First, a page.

Older Adults Who Burn Calories Daily Increase Their Chances of Living Longer
Volume 12 Issue 42
Here is more good news for older adults who get regular exercise in the course of living. Persons who include calorie-burning activities in their daily life reduce their risk of death over those who chose a more sedentary life style.
The U.S. National Institutes of Health recently sponsored a study that involved 302 older adults aged 70 to 82 years old. Researchers worked extensively with this group for 2 weeks to determine how many calories they burned in the course of conducting their daily activities. This calorie-burning activity was dubbed “free-living energy expenditure.”
Some six years after the original test, the researchers got back into contact with participants while collecting mortality figures at the same time. While 58 of the original participants tested in 1998 were no longer living, the rest were still available to provide results in 2006. The results were published in the Journal of the American Medical Association.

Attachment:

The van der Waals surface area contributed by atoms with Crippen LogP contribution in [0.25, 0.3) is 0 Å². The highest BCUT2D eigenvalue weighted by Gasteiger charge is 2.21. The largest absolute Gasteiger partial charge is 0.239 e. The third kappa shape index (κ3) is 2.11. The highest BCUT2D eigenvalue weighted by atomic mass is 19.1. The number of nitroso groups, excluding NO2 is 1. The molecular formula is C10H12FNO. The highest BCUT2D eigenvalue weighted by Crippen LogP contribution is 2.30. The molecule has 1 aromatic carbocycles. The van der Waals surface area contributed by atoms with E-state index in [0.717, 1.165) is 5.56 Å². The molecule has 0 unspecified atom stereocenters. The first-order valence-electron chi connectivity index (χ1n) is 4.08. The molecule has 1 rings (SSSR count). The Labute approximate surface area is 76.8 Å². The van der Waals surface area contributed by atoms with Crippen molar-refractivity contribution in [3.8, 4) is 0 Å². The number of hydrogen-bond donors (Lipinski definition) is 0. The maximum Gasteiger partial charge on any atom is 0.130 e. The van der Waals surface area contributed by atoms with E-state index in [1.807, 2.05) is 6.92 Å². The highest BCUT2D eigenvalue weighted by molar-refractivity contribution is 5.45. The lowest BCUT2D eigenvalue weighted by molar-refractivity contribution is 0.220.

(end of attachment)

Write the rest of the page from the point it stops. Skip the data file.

The best news to come out of this study was that death rate decreased as daily energy expenditure increased. For purpose of analysis, it was found that the persons in the highest third of the study in terms of calories burned had a 69 percent lower risk of death than those in the lowest third of the group in terms of energy expended. Specifically, it was estimated that for every 287 calories burned per day, an individual reduced their mortality risk by 30 percent.
It was interesting, according to researchers, that no single activity was sited as most significant in terms of results. Doing any kind of activity–be it walking, climbing stairs, engaging in high-intensity exercise or doing house work – all helped to burn calories and reduce mortality.
“Our study suggests that any activity energy expenditure in older adults can help lower mortality risks,” said the study authors. “Efforts to increase or maintain free-living activity energy expenditure will likely improve the health of older adults.”
Therefore, persons who have no strong interest or ability to participate in an exercise program can still benefit from the activity of moving about in the course of living. This may be bad news for health clubs trying to sell memberships to seniors, but it’s good news for anyone who has a willingness to get up and about in the course of daily living. Any exercise that burns calories can be beneficial.
Source: The National Institutes of Health Weight Control Information Network. “Young and Old Alike Benefit from Exercise and Physical Activity”. Winter 2006. http://win.niddk.nih.gov/notes/winter07/winnotes_winter07.htm#res-not2 and the Journal of American Medicine. Press Release. “Higher Levels of Common Daily Activity Associated with Lower Risk of Death”. http://pubs.ama-assn.org/media/2006j/0711.